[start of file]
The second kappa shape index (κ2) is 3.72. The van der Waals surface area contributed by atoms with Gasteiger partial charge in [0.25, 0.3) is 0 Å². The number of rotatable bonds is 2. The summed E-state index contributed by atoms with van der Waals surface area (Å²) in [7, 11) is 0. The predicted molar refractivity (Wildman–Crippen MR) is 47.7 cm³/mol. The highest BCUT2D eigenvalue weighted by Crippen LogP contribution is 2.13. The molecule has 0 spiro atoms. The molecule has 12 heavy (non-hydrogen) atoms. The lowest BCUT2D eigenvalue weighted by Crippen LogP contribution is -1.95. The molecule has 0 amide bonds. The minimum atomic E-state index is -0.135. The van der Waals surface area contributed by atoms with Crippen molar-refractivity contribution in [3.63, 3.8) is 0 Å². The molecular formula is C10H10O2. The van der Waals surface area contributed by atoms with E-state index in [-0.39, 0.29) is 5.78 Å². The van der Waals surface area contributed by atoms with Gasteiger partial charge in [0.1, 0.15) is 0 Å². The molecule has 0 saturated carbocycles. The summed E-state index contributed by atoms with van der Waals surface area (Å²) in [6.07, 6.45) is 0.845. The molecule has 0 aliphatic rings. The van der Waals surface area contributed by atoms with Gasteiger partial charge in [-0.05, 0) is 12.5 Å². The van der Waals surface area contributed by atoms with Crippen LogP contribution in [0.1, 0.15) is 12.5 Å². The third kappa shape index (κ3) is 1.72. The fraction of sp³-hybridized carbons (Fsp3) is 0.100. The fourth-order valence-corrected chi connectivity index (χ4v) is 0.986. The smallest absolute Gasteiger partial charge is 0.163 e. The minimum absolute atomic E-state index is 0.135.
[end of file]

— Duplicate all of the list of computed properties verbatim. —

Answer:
The second kappa shape index (κ2) is 3.72. The van der Waals surface area contributed by atoms with Gasteiger partial charge in [0.25, 0.3) is 0 Å². The number of rotatable bonds is 2. The summed E-state index contributed by atoms with van der Waals surface area (Å²) in [7, 11) is 0. The predicted molar refractivity (Wildman–Crippen MR) is 47.7 cm³/mol. The highest BCUT2D eigenvalue weighted by Crippen LogP contribution is 2.13. The molecule has 0 spiro atoms. The molecule has 12 heavy (non-hydrogen) atoms. The lowest BCUT2D eigenvalue weighted by Crippen LogP contribution is -1.95. The molecule has 0 amide bonds. The minimum atomic E-state index is -0.135. The van der Waals surface area contributed by atoms with Crippen molar-refractivity contribution in [3.63, 3.8) is 0 Å². The molecular formula is C10H10O2. The van der Waals surface area contributed by atoms with E-state index in [-0.39, 0.29) is 5.78 Å². The van der Waals surface area contributed by atoms with Gasteiger partial charge in [0.1, 0.15) is 0 Å². The molecule has 0 saturated carbocycles. The summed E-state index contributed by atoms with van der Waals surface area (Å²) in [6.07, 6.45) is 0.845. The molecule has 0 aliphatic rings. The van der Waals surface area contributed by atoms with Gasteiger partial charge in [-0.05, 0) is 12.5 Å². The van der Waals surface area contributed by atoms with Crippen LogP contribution in [0.1, 0.15) is 12.5 Å². The third kappa shape index (κ3) is 1.72. The fraction of sp³-hybridized carbons (Fsp3) is 0.100. The fourth-order valence-corrected chi connectivity index (χ4v) is 0.986. The smallest absolute Gasteiger partial charge is 0.163 e. The minimum absolute atomic E-state index is 0.135.